Sports and politics collided in 1936, when the winter and summer Olympic Games were held in Germany.
Opponents of Adolf Hitler’s Nazi regime called for a boycott, believing that participation would be a validation of Germany’s openly anti-Semitic policies and practices. Critics blasted this approach, claiming the Olympics fostered national pride and unity as well as international understanding and amity.
In Canada, the clash between these competing visions played out in a cacophonous debate broadly pitting the Jewish community and left-wing organizations against the Canadian Olympic Committee and the federal government of Prime Minister Mackenzie King.
These dueling points of view are explored in minute detail in More Than Just Games: Canada and the 1936 Olympics, a fine scholarly work written by Richard Menkis and Harold Troper and published by the University of Toronto Press.
Canada ultimately sent a team of athletes to Garmisch-Partenkirschen and Berlin, the site of the winter and summer Olympics. That’s really besides the point, though. What’s important here is the process that prompted Canada to take part in a sporting event that proved to be a glittering showcase for Nazi Germany.
Berlin was chosen as the venue for the summer Olympics two years before Hitler’s accession to power in 1933. They had been scheduled to take place in Barcelona, but with that city mired in a deepening political crisis that would set off the Spanish Civil War, Berlin was given the nod.
As the authors point out, the Nazi movement had been contemptuous of the Olympics, with Hitler having dismissed the 1932 summer Games in Los Angeles as a nefarious exercise in race degradation and “an invention of Jews and Freemasons.” Julius Streicher, the publisher of the rabidly anti-Semitic newspaper Der Sturmer, dismissed the Olympics as an “infamous” spectacle dominated by Jews.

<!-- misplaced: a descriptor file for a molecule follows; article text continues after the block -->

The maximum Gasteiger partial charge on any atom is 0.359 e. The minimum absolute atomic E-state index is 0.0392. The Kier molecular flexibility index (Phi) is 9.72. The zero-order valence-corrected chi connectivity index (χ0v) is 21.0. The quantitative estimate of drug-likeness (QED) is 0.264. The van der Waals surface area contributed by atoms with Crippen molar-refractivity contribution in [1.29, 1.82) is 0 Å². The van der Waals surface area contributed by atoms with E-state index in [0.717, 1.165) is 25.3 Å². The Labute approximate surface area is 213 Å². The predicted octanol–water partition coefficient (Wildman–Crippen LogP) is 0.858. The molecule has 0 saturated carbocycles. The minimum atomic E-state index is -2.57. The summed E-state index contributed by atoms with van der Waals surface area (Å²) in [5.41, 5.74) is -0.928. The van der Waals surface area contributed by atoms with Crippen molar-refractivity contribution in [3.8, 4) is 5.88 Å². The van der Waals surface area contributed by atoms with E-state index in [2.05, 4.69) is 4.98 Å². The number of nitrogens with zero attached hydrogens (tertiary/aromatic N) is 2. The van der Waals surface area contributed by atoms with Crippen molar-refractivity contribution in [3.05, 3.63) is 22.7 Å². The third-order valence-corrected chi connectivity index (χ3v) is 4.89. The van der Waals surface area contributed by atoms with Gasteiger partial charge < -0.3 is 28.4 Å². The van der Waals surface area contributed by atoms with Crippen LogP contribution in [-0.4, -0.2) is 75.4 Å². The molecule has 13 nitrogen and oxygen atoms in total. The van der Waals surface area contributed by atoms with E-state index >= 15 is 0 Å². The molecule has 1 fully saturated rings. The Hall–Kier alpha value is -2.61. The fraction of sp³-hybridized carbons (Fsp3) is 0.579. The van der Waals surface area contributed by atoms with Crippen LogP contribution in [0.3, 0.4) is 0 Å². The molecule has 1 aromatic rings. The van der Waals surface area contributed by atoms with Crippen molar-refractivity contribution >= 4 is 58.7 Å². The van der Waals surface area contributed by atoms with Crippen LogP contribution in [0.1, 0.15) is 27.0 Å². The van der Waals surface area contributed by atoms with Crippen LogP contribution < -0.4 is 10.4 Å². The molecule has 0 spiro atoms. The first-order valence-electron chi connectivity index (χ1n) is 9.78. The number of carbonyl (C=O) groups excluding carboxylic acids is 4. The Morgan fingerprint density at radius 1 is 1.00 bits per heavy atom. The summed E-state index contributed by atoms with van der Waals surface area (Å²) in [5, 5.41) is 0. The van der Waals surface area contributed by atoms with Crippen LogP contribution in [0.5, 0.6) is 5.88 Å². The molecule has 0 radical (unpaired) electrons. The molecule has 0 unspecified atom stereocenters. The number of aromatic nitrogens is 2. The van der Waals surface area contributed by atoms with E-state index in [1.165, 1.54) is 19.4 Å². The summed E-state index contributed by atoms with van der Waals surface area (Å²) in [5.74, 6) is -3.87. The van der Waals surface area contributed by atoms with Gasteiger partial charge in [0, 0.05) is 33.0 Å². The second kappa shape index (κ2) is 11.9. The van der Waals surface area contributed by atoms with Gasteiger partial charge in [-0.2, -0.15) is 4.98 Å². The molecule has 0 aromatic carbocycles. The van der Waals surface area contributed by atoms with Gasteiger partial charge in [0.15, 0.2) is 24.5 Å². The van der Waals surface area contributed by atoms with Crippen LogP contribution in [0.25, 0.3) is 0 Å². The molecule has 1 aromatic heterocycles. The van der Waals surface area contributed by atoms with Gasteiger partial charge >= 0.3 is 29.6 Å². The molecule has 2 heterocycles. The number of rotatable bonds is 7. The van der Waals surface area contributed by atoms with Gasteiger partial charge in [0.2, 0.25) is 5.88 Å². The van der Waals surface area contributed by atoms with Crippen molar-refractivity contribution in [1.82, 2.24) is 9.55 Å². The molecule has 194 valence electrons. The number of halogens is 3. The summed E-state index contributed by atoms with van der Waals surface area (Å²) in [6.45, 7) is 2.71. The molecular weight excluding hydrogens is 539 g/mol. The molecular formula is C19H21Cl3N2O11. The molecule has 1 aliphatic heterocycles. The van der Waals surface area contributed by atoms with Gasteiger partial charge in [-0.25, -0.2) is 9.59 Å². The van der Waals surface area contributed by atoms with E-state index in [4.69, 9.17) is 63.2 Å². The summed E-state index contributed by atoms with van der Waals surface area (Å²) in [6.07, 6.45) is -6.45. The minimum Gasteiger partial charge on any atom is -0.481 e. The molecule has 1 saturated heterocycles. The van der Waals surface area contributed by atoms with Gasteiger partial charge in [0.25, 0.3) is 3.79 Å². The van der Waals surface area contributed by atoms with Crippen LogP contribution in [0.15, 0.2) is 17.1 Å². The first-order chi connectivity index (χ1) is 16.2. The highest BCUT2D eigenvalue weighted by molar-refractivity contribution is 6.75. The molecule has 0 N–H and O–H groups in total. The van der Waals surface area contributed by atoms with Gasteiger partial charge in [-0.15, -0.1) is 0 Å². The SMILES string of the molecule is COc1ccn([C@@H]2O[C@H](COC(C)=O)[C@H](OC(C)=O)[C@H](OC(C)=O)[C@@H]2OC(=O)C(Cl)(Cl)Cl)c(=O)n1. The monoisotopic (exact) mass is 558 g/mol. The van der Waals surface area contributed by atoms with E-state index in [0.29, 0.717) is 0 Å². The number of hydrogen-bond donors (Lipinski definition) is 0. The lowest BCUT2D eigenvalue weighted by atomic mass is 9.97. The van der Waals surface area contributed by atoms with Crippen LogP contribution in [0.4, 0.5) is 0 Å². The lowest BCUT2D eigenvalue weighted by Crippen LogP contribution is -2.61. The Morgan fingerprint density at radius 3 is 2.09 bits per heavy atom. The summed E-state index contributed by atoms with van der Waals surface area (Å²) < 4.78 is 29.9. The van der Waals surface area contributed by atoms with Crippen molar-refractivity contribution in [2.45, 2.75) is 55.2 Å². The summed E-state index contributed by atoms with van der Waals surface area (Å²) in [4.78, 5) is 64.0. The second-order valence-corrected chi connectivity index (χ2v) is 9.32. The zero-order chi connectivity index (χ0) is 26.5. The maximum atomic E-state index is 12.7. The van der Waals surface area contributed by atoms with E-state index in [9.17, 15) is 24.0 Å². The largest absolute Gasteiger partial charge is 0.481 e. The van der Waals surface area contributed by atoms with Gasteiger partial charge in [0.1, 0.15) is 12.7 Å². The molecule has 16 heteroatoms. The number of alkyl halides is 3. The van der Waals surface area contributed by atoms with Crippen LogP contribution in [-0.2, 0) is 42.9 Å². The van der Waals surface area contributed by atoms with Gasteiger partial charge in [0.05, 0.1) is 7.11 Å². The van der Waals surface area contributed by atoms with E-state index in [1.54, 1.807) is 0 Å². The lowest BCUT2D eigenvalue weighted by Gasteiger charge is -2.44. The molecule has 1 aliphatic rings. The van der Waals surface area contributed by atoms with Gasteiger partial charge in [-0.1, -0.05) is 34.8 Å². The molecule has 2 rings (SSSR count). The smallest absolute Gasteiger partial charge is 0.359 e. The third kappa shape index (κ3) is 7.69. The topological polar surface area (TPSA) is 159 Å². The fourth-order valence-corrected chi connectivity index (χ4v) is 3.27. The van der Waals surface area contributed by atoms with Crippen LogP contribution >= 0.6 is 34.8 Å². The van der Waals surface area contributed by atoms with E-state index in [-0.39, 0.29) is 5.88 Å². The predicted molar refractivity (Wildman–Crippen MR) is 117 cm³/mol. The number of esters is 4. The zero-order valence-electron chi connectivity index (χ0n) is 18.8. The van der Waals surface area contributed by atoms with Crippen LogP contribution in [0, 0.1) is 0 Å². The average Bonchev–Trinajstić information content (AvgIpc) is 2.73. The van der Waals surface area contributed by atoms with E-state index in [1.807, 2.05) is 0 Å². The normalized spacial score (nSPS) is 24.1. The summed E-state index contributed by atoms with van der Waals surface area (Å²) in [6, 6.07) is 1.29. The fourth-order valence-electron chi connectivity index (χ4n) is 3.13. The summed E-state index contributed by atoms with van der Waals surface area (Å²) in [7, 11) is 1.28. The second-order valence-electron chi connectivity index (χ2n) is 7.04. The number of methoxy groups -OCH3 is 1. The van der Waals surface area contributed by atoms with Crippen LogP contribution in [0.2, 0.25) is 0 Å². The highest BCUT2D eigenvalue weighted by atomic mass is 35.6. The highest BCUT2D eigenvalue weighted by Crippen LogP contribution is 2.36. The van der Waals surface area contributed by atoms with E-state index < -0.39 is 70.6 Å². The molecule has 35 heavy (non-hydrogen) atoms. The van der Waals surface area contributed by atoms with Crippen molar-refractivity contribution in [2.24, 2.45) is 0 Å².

Cognizant of the Nazis’ dismissive attitude, the German Olympic Committee lobbied Joseph Goebbels, the new minister of propaganda. Acutely aware that the Olympics could be a brilliant public relations coup for a reborn Germany, he enthusiastically endorsed them. Hitler also put his full weight behind the Olympics.
But there was a problem.
German Jews, being non-Aryans, already had been ejected from sports organizations, federations and clubs. The purge was so sweeping that Daniel Prenn, one of Germany’s finest tennis players, was expelled from the German Davis Cup squad.
“The Nazi ethnic cleansing of German sports obviously did not comport with the Olympic ideal of open athletic competition free of racial or religious discrimination,” write Menkes and Troper, who respectively teach at the University of British Columbia and the Ontario Institute for Studies in Education at the University of Toronto. “This being the case, would the International Olympic Committee allow the Olympic Games … to proceed as planned. And equally important, would the rulers of the new Germany permit German athletes and officials to participate in, let alone host, an Olympic Games that would have athletes of different races and religions compete as equals?”
To fob off critics, the German Olympic Committee announced that there would no discrimination in the treatment of visiting athletes and that German Jews would not be excluded from the German team.
German diplomats in Canada publicized these pronouncements. The German consul in Winnipeg, Heinrich Sellheim, went as far as to claim, in an interview with the Yiddish newspaper Dos yidishe vort no less, that Germany’s Jewish policy was misunderstood.